Starting in the 1980s with donations and volunteer labor, the group has added bathrooms, picnic areas, a pavilion, a ball field, a horseshoe pit, swings and a teeter-totter for kids, and 10 recreational vehicle hook-ups.
The veterans installed water and electricity lines that they maintain. They also manage two sewer tanks that must be pumped out and serviced each year.
But, after the request for help, BLM officials had other stipulations.
"They all of a sudden want us to pay them percentages and fees for use of the campsite without any control over its use, even though we have followed their guidelines, such as limiting people to two weeks at a time," said Clark, who served as a cavalry reconnaissance soldier during World War II. "Working under Gen. (George S.) Patton now seems like a cakewalk compared to our treatment by the BLM."
After a contentious meeting with the BLM three months ago, the veterans decided to contact Congressman Ben R. Luján for help, but were told there was nothing the politician, who represents New Mexico's 3rd district - the state's northern half - could do.
"His representative, Pete Valencia, basically told us it was out of their hands," Smalley said.
BLM officials insist they want to see the VFW use the area and value the veterans' decades of upkeep and site enhancement.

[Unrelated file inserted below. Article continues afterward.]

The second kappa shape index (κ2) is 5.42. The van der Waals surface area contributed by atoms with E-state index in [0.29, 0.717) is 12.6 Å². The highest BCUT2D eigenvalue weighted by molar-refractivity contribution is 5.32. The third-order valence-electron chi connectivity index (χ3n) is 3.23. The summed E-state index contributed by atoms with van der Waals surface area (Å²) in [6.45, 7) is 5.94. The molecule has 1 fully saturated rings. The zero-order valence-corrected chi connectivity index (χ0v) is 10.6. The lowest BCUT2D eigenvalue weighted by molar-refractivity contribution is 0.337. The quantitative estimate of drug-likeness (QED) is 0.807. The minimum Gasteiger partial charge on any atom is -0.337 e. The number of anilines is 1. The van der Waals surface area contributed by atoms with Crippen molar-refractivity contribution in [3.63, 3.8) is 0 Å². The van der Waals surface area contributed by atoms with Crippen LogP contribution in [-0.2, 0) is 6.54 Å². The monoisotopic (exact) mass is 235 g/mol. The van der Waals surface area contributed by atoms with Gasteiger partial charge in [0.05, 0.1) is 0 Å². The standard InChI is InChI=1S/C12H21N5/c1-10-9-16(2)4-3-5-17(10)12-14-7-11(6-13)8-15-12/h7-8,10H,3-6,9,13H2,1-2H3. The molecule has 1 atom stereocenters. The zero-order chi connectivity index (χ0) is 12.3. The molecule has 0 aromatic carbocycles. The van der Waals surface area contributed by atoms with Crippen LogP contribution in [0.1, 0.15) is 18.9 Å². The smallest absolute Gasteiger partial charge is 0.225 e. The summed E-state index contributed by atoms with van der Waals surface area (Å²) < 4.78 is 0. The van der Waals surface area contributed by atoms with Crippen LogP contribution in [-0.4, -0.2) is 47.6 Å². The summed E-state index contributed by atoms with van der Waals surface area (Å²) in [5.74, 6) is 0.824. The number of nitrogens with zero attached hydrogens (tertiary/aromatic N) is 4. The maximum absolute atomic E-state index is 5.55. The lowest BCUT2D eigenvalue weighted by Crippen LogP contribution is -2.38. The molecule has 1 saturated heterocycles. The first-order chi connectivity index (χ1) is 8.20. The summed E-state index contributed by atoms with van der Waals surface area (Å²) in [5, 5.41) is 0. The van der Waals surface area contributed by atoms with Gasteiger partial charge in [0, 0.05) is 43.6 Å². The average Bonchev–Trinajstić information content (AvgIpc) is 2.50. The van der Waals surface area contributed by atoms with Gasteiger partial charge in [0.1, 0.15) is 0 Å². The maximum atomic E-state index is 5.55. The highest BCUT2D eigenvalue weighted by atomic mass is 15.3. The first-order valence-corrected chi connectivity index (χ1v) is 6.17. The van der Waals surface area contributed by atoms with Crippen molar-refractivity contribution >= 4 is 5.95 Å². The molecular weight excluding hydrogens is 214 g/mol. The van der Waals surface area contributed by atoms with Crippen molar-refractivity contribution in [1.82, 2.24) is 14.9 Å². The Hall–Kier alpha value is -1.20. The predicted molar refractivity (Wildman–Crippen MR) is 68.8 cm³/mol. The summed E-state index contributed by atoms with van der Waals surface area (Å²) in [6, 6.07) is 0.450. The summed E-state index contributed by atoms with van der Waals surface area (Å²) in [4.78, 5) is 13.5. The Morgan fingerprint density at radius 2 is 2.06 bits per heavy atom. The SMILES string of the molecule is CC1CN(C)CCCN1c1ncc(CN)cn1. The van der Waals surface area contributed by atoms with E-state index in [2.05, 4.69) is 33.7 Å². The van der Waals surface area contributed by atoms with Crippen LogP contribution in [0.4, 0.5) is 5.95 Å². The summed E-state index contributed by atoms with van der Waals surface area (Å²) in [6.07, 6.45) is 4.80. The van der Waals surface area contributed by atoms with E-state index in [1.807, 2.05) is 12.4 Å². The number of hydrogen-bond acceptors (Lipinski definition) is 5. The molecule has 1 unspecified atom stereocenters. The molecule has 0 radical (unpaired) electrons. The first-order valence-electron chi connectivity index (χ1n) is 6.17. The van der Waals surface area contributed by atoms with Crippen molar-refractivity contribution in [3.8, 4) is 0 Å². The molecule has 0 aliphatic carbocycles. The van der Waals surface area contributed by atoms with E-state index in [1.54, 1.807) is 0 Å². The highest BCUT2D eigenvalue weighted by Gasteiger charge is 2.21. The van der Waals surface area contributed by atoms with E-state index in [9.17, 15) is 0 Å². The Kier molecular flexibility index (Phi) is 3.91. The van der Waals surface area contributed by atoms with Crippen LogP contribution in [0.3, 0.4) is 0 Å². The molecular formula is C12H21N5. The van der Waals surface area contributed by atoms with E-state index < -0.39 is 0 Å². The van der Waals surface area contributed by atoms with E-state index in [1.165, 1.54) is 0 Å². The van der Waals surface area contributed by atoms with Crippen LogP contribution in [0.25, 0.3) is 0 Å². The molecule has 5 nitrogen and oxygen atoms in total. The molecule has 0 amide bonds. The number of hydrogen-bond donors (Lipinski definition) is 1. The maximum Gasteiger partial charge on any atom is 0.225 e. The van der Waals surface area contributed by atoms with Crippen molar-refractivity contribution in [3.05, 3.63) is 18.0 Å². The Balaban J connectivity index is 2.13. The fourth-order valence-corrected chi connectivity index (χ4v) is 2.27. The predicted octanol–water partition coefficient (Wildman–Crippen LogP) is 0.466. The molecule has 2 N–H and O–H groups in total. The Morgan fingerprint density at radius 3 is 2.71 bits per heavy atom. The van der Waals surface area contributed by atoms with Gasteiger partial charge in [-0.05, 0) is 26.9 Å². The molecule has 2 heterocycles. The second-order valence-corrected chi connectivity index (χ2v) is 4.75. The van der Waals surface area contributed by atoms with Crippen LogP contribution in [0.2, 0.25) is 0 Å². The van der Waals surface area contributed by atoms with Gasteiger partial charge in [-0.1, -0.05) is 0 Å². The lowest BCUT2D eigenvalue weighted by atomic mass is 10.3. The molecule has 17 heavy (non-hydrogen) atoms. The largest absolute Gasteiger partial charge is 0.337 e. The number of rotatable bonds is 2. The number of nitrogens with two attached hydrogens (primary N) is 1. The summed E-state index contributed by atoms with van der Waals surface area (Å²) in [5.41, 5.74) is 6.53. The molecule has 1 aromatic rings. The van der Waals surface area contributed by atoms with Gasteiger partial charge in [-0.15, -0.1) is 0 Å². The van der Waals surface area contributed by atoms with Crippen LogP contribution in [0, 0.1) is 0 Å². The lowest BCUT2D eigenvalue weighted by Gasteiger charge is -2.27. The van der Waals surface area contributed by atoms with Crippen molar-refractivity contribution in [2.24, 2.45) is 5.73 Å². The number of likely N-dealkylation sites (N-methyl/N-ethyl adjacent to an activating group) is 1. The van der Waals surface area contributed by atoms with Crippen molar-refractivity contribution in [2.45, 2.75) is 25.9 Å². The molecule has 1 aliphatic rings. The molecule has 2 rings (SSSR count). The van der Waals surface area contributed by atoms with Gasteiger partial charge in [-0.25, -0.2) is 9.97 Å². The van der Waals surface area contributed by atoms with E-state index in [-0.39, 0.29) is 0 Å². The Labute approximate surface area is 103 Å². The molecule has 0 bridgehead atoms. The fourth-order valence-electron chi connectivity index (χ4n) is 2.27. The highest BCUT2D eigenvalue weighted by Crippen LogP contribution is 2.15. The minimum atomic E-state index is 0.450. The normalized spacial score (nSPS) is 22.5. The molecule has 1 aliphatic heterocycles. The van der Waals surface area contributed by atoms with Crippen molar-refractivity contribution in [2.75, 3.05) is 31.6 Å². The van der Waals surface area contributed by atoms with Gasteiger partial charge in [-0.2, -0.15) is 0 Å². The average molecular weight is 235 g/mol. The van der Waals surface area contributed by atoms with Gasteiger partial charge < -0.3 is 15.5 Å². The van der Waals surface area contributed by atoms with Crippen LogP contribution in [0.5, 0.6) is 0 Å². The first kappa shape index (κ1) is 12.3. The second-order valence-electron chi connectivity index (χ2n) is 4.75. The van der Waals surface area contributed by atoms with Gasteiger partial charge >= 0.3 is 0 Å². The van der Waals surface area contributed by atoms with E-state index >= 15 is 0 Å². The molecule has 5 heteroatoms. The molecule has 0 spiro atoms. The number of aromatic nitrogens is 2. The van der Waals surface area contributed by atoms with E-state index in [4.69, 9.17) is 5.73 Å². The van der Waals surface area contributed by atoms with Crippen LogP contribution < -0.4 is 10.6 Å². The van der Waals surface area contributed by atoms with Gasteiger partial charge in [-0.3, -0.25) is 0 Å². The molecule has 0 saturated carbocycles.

"The original cooperative agreement was never incorporated into our management plan, but that's not the VFW's fault," said Dave Evans, district manager for BLM's Farmington Field Office. "We are sorry the VFW has reacted as they have, but we believe an amenable solution can be found."
In an attempt to find common ground, the BLM and VFW have scheduled a meeting with Luján and San Juan County Executive Officer Kim Carpenter on March 5.
"The VFW is an important part of the San Juan County community and the work they have done benefits not only veterans, but so many in the area," said Andrew Stoddard, a representative for Luján.
Of the roughly ten options the BLM has proposed, many will require two years or more to complete. Land appraisals and surveys are necessary to determine the value of the site.
The BLM's rough estimate is that the riverfront campground will be valued near $30,000 per acre. That places the total value in the $150,000 range, which means certain agreement options are too expensive for the veterans group.
However, one option would be to lease the land to a local government entity, like San Juan County, that would, in turn, lease it to the VFW at a relatively low cost.
"This would likely be the best option for the VFW," Hall said. "It wouldn't be a financial burden to them."
For now the campground's access gate lacks the chain lock. And the homeless veteran Clark wanted to install as a winter caretaker left the state.
Clark is disheartened by the loss of the original cooperative agreement and hopes the VFW can find a better agreement soon.
"There's just no way we can keep the grounds under their conditions," he said. "It's a heck of a nice place - a lot of people use it - and we hate to have to give it up after all this time."